Democrats remain unified behind Obamacare. The feeding-frenzy atmosphere has reached a point where the National Journal will publish a story by conservative writer Josh Kraushaar arguing that Democrats in Congress are fleeing the law, and edging toward support for repeal. In fact, the opposite is occurring. Thirty-nine Democrats in the House voted for Fred Upton’s “keep your plan” bill, which truly would undermine the law. But that was a free vote on a bill that’s going nowhere anyway. Why not vote for it and help insulate yourself from the political fallout from plan cancellations?
All sorts of things will happen to Obamacare in the next few months. At least some of those things will be bad, because any large enough enterprise, public or private, has bad things happen. One thing that can be predicted is that more and more people will start signing up for Obamacare between now and the end of March, which means the constituency for the law will steadily grow. There will still be a constituency against the law, and possibly future failures will enlarge it, too.
But at some point, having state exchanges where people buy private insurance, with rules preventing abusive practices, will simply be part of the backdrop of health insurance.
And then there’s the fact that Obamacare’s standing in the polls hasn’t changed much despite all the negative media coverage, as we see HERE:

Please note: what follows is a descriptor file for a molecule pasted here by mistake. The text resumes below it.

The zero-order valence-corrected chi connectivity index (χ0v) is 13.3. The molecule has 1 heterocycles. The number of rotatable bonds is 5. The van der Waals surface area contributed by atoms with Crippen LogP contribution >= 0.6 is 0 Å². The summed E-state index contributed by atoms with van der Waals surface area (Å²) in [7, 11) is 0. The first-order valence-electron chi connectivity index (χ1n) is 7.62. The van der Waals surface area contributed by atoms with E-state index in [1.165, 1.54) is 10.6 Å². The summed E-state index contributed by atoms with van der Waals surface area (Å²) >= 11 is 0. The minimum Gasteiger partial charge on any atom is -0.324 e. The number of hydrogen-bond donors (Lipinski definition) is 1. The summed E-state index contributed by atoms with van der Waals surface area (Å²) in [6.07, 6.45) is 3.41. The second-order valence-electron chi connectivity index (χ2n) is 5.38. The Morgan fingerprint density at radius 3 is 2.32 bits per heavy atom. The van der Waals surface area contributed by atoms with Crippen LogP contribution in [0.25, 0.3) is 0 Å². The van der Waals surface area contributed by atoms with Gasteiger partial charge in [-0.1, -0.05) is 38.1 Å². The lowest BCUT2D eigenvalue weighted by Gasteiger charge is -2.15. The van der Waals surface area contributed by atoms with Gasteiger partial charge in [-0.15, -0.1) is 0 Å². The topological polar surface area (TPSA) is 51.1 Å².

Despite the bad website roll-out, despite the controversy over the small percentage of the population getting a huge proportion of media attention for losing their current policies, despite the hyperactive media equating all this to Katrina, the American people are not abandoning support for Obamacare in any significant numbers.
Forty-one percent of Americans expressed support for the 2010 law popularly known as Obamacare in a survey conducted from Thursday to Monday. That was down 3 percentage points from a Reuters/Ipsos poll taken from September 27 to October 1.Opposition to the healthcare law stood at 59 percent in the latest poll, versus 56 percent in the earlier survey.
There has been some shift … but the shift has been small,” said Ipsos pollster Chris Jackson.
That’s pretty much where numbers have been for years. People have made up their minds about the law and are sticking with their opinions. Reuters/Ipsos didn’t directly ask about repeal, but 65 percent of respondents said they’d support some changes to the law. They also found that some “elements of the law, such as requiring insurance companies to cover people with pre-existing conditions, remain popular,” making repeal—still—politically problematic for Republicans.
Another poll released today, from United Technologies/National Journal Congressional Connection Poll, finds that most Americans do oppose repeal, essentially the same numbers as they polled during the summer.
Thirty-eight percent of those polled said Congress should “repeal the law so it is not implemented at all,” while 35 percent said lawmakers should “wait and see how things go before making any changes.” Another 23 percent said Congress should “provide more money to ensure it is implemented effectively” (the remaining 5 percent had no opinion).
That’s 58 percent of the public wanting Obamacare to have a chance to work. Back in July, the same poll found that 36 percent supported repeal, 30 percent wanted to give it time, and 27 percent said it should have more funding for implementation. That’s where the public is, no matter how much the Republicans and the traditional media want to make them panic.